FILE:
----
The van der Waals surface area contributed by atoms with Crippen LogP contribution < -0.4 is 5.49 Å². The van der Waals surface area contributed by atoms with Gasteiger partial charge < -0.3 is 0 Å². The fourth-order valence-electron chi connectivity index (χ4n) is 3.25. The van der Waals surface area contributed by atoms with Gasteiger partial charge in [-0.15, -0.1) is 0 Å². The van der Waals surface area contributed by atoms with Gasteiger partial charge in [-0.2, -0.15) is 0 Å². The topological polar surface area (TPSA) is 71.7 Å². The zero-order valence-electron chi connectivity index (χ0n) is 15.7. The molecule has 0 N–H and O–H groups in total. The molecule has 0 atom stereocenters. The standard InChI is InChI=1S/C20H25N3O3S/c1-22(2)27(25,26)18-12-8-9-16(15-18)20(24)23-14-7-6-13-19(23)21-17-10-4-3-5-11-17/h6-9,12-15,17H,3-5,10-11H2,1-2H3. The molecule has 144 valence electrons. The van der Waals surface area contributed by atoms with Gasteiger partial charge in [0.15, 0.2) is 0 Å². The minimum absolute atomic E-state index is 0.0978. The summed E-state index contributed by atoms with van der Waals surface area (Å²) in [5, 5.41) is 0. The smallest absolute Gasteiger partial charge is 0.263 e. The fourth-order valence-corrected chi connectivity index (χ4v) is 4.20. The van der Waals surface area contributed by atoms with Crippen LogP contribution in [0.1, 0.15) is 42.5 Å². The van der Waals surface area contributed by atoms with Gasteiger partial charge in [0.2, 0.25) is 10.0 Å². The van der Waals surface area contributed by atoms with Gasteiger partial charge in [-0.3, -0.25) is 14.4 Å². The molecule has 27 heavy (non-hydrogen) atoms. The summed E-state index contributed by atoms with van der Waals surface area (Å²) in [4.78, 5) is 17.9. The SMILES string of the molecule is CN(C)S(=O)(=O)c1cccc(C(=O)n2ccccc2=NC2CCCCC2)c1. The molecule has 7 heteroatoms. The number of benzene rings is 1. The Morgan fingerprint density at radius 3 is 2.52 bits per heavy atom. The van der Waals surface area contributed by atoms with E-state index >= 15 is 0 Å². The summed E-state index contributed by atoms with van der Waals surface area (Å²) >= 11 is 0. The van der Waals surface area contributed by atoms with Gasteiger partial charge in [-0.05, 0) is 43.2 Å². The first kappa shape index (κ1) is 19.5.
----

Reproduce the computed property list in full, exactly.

The van der Waals surface area contributed by atoms with Crippen LogP contribution < -0.4 is 5.49 Å². The van der Waals surface area contributed by atoms with Gasteiger partial charge < -0.3 is 0 Å². The fourth-order valence-electron chi connectivity index (χ4n) is 3.25. The van der Waals surface area contributed by atoms with Gasteiger partial charge in [-0.15, -0.1) is 0 Å². The van der Waals surface area contributed by atoms with Gasteiger partial charge in [-0.2, -0.15) is 0 Å². The topological polar surface area (TPSA) is 71.7 Å². The zero-order valence-electron chi connectivity index (χ0n) is 15.7. The molecule has 0 N–H and O–H groups in total. The molecule has 0 atom stereocenters. The standard InChI is InChI=1S/C20H25N3O3S/c1-22(2)27(25,26)18-12-8-9-16(15-18)20(24)23-14-7-6-13-19(23)21-17-10-4-3-5-11-17/h6-9,12-15,17H,3-5,10-11H2,1-2H3. The molecule has 144 valence electrons. The van der Waals surface area contributed by atoms with Gasteiger partial charge in [0.15, 0.2) is 0 Å². The minimum absolute atomic E-state index is 0.0978. The summed E-state index contributed by atoms with van der Waals surface area (Å²) in [5, 5.41) is 0. The smallest absolute Gasteiger partial charge is 0.263 e. The fourth-order valence-corrected chi connectivity index (χ4v) is 4.20. The van der Waals surface area contributed by atoms with Crippen LogP contribution in [0.1, 0.15) is 42.5 Å². The van der Waals surface area contributed by atoms with Gasteiger partial charge in [0.2, 0.25) is 10.0 Å². The van der Waals surface area contributed by atoms with Gasteiger partial charge in [-0.3, -0.25) is 14.4 Å². The molecule has 27 heavy (non-hydrogen) atoms. The summed E-state index contributed by atoms with van der Waals surface area (Å²) in [4.78, 5) is 17.9. The SMILES string of the molecule is CN(C)S(=O)(=O)c1cccc(C(=O)n2ccccc2=NC2CCCCC2)c1. The molecule has 7 heteroatoms. The number of benzene rings is 1. The Morgan fingerprint density at radius 3 is 2.52 bits per heavy atom. The van der Waals surface area contributed by atoms with E-state index >= 15 is 0 Å². The summed E-state index contributed by atoms with van der Waals surface area (Å²) >= 11 is 0. The van der Waals surface area contributed by atoms with Gasteiger partial charge in [-0.05, 0) is 43.2 Å². The first kappa shape index (κ1) is 19.5.